Alan Day Volkswagen master technician John Jackson said that customers “know I care” after receiving a long service award for 37 years with the car retail group.
Paul Tanner, the managing director of Alan Day, said that the South London technician “inspires people around him” as he recognised the contribution of Jackson, who clearly places importance on customer liaison and the transparency of the business’s service department.
But Jackson, who started work with the motor group in 1981, said that he used to ask customers back to the service bay to view a problem but now everything has changed.
He said: “I’ve got a lot of customers who I have known for over 20 years and they ask for me. They come back regularly and I like to treat them respectfully and sort their problems out – I like to think that they know I care.
“In the old days, I’d ask the customer if he lived locally and if he could he pop down to the workshop and I’d actually show him the problem with the vehicle.
“Using modern-day technology now, it’s all down to iPads and we send the customer a video of their vehicle, so if you are saying a tyre has got a cut in it, they can actually see it in the video. It’s a trust building thing.”
Jackson, who specialises in repairs to Volkswagen and Audi cars was once awarded technician of the year throughout the whole UK.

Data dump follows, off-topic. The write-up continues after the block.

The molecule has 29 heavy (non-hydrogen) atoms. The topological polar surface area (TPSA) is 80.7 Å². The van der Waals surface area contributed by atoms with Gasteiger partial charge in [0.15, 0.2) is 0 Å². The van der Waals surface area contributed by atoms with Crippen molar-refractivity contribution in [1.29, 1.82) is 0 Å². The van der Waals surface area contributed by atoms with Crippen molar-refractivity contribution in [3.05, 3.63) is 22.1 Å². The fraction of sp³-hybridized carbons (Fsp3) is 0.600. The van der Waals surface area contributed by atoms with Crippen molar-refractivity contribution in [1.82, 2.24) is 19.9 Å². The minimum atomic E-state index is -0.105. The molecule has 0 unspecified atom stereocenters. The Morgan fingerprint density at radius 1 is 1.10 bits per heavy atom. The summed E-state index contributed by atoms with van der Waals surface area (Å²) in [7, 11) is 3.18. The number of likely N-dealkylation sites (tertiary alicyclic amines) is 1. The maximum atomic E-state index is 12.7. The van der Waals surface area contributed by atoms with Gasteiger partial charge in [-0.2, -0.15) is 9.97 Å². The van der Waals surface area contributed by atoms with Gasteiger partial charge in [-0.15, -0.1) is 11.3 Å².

Jackson has worked at Alan Day branches in New Southgate, Hampstead and the City and believes that providing a good servicing and repair programme after a customer’s car purchase is the way to improve customer loyalty and generate repeat sales.
He added: “A customer comes in and buys a car, it’s a pleasant purchase for them but I think the service department sells the second car because at the end of the day if the customer doesn’t get good service after he has bought a vehicle, he’s not going to go back to the same dealership.”
He added: “I think the motor trade is actually a good trade to get into. I mean, when I first started out, it was one of those jobs where people did not think you needed to be pretty clever, but nowadays the people who work in the motor trade are very clever and it’s got more potential and future than it did years ago.
“Everyone thought they could be a mechanic, but nowadays it is not the same, you need highly trained people who are motivated to learn and move forward.”
Tanner said that it was a pleasure to recognize a “fantastic individual” in Jackson, adding that “his passion for the job inspires people around him, especially our younger apprentices who are just starting in the industry and aspire to be like him”.